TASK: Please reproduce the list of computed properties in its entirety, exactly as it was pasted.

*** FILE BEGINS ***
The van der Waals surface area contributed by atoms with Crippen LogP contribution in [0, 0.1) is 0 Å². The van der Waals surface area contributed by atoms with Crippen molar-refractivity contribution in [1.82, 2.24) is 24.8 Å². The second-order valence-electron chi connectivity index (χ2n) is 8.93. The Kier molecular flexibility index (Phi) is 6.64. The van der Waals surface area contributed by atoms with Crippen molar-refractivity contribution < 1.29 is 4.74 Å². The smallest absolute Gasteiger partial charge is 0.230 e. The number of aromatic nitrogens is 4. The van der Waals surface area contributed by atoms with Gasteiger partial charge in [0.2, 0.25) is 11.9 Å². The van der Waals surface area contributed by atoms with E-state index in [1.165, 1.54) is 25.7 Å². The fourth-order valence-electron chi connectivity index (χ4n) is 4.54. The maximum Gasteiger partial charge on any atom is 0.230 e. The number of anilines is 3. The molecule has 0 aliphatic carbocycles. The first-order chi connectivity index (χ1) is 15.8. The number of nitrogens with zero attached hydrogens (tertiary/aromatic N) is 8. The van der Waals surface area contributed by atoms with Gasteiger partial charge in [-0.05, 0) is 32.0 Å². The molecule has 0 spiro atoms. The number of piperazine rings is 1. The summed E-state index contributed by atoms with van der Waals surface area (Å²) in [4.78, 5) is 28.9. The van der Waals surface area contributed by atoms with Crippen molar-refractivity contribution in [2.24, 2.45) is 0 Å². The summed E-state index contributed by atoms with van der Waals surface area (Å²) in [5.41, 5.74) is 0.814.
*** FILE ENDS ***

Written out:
The van der Waals surface area contributed by atoms with Crippen LogP contribution in [0, 0.1) is 0 Å². The van der Waals surface area contributed by atoms with Crippen molar-refractivity contribution in [1.82, 2.24) is 24.8 Å². The second-order valence-electron chi connectivity index (χ2n) is 8.93. The Kier molecular flexibility index (Phi) is 6.64. The van der Waals surface area contributed by atoms with Crippen molar-refractivity contribution < 1.29 is 4.74 Å². The smallest absolute Gasteiger partial charge is 0.230 e. The number of aromatic nitrogens is 4. The van der Waals surface area contributed by atoms with Gasteiger partial charge in [0.2, 0.25) is 11.9 Å². The van der Waals surface area contributed by atoms with E-state index in [1.165, 1.54) is 25.7 Å². The fourth-order valence-electron chi connectivity index (χ4n) is 4.54. The maximum Gasteiger partial charge on any atom is 0.230 e. The number of anilines is 3. The molecule has 0 aliphatic carbocycles. The first-order chi connectivity index (χ1) is 15.8. The number of nitrogens with zero attached hydrogens (tertiary/aromatic N) is 8. The van der Waals surface area contributed by atoms with Gasteiger partial charge in [-0.05, 0) is 32.0 Å². The molecule has 0 spiro atoms. The number of piperazine rings is 1. The summed E-state index contributed by atoms with van der Waals surface area (Å²) in [4.78, 5) is 28.9. The van der Waals surface area contributed by atoms with Crippen molar-refractivity contribution in [2.24, 2.45) is 0 Å². The summed E-state index contributed by atoms with van der Waals surface area (Å²) in [5.41, 5.74) is 0.814.